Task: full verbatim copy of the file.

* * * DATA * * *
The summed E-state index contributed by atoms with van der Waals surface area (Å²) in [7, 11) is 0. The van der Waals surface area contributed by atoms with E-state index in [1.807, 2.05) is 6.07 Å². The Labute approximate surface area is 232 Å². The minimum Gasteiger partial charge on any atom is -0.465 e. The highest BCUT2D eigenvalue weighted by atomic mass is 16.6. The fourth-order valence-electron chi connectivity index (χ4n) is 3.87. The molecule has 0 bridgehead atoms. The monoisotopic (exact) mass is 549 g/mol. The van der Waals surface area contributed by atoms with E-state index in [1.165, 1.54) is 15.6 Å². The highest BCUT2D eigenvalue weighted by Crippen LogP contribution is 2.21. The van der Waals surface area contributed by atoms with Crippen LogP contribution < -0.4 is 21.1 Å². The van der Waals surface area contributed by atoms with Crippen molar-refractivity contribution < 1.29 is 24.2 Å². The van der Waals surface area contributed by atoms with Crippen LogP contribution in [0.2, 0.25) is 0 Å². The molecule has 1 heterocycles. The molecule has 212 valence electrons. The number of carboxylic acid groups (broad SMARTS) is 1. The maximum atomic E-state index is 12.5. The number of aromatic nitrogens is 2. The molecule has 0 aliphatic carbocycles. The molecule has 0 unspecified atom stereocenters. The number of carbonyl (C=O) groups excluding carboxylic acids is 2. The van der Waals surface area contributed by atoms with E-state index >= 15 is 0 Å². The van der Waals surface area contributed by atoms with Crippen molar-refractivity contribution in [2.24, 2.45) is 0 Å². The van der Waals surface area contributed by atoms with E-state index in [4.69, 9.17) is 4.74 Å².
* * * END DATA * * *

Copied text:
The summed E-state index contributed by atoms with van der Waals surface area (Å²) in [7, 11) is 0. The van der Waals surface area contributed by atoms with E-state index in [1.807, 2.05) is 6.07 Å². The Labute approximate surface area is 232 Å². The minimum Gasteiger partial charge on any atom is -0.465 e. The highest BCUT2D eigenvalue weighted by atomic mass is 16.6. The fourth-order valence-electron chi connectivity index (χ4n) is 3.87. The molecule has 0 bridgehead atoms. The monoisotopic (exact) mass is 549 g/mol. The van der Waals surface area contributed by atoms with E-state index in [1.165, 1.54) is 15.6 Å². The highest BCUT2D eigenvalue weighted by Crippen LogP contribution is 2.21. The van der Waals surface area contributed by atoms with Crippen LogP contribution < -0.4 is 21.1 Å². The van der Waals surface area contributed by atoms with Crippen molar-refractivity contribution < 1.29 is 24.2 Å². The van der Waals surface area contributed by atoms with Crippen LogP contribution in [0.2, 0.25) is 0 Å². The molecule has 1 heterocycles. The molecule has 212 valence electrons. The number of carboxylic acid groups (broad SMARTS) is 1. The maximum atomic E-state index is 12.5. The number of aromatic nitrogens is 2. The molecule has 0 aliphatic carbocycles. The molecule has 0 unspecified atom stereocenters. The number of carbonyl (C=O) groups excluding carboxylic acids is 2. The van der Waals surface area contributed by atoms with E-state index >= 15 is 0 Å². The van der Waals surface area contributed by atoms with Crippen molar-refractivity contribution in [2.24, 2.45) is 0 Å². The van der Waals surface area contributed by atoms with E-state index in [4.69, 9.17) is 4.74 Å².